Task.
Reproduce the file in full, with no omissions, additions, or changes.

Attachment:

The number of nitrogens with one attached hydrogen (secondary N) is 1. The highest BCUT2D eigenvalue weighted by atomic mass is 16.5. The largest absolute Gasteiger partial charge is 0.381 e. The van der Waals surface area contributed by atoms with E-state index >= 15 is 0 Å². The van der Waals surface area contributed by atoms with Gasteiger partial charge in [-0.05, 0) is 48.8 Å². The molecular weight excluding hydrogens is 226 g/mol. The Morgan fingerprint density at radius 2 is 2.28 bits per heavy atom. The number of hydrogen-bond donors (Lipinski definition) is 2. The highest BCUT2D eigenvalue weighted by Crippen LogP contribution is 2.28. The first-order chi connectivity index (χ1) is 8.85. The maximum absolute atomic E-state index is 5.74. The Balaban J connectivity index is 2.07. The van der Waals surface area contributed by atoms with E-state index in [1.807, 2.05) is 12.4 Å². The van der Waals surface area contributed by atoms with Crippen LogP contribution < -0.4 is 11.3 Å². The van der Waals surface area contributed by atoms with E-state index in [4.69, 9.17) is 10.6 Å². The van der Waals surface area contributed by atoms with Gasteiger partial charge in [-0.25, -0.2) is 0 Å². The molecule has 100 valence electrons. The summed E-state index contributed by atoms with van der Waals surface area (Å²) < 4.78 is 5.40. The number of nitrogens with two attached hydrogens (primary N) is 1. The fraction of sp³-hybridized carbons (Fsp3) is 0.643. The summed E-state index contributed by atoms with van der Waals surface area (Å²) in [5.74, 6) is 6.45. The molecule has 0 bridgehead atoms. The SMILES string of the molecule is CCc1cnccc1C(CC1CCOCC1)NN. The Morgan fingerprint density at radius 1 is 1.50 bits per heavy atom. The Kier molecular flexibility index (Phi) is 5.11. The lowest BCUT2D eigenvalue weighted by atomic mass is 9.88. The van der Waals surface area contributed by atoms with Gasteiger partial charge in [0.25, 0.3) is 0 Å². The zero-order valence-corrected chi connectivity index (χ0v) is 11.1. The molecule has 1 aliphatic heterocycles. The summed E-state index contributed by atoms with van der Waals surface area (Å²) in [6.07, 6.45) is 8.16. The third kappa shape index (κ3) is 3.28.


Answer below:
The number of nitrogens with one attached hydrogen (secondary N) is 1. The highest BCUT2D eigenvalue weighted by atomic mass is 16.5. The largest absolute Gasteiger partial charge is 0.381 e. The van der Waals surface area contributed by atoms with E-state index >= 15 is 0 Å². The van der Waals surface area contributed by atoms with Gasteiger partial charge in [-0.05, 0) is 48.8 Å². The molecular weight excluding hydrogens is 226 g/mol. The Morgan fingerprint density at radius 2 is 2.28 bits per heavy atom. The number of hydrogen-bond donors (Lipinski definition) is 2. The highest BCUT2D eigenvalue weighted by Crippen LogP contribution is 2.28. The first-order chi connectivity index (χ1) is 8.85. The maximum absolute atomic E-state index is 5.74. The Balaban J connectivity index is 2.07. The van der Waals surface area contributed by atoms with E-state index in [1.807, 2.05) is 12.4 Å². The van der Waals surface area contributed by atoms with Crippen LogP contribution < -0.4 is 11.3 Å². The van der Waals surface area contributed by atoms with E-state index in [4.69, 9.17) is 10.6 Å². The van der Waals surface area contributed by atoms with Gasteiger partial charge in [-0.25, -0.2) is 0 Å². The molecule has 100 valence electrons. The summed E-state index contributed by atoms with van der Waals surface area (Å²) < 4.78 is 5.40. The number of nitrogens with two attached hydrogens (primary N) is 1. The fraction of sp³-hybridized carbons (Fsp3) is 0.643. The summed E-state index contributed by atoms with van der Waals surface area (Å²) in [5.74, 6) is 6.45. The molecule has 0 bridgehead atoms. The SMILES string of the molecule is CCc1cnccc1C(CC1CCOCC1)NN. The Morgan fingerprint density at radius 1 is 1.50 bits per heavy atom. The Kier molecular flexibility index (Phi) is 5.11. The lowest BCUT2D eigenvalue weighted by atomic mass is 9.88. The van der Waals surface area contributed by atoms with Gasteiger partial charge in [0.25, 0.3) is 0 Å². The zero-order valence-corrected chi connectivity index (χ0v) is 11.1. The molecule has 1 aliphatic heterocycles. The summed E-state index contributed by atoms with van der Waals surface area (Å²) in [6.07, 6.45) is 8.16. The third kappa shape index (κ3) is 3.28.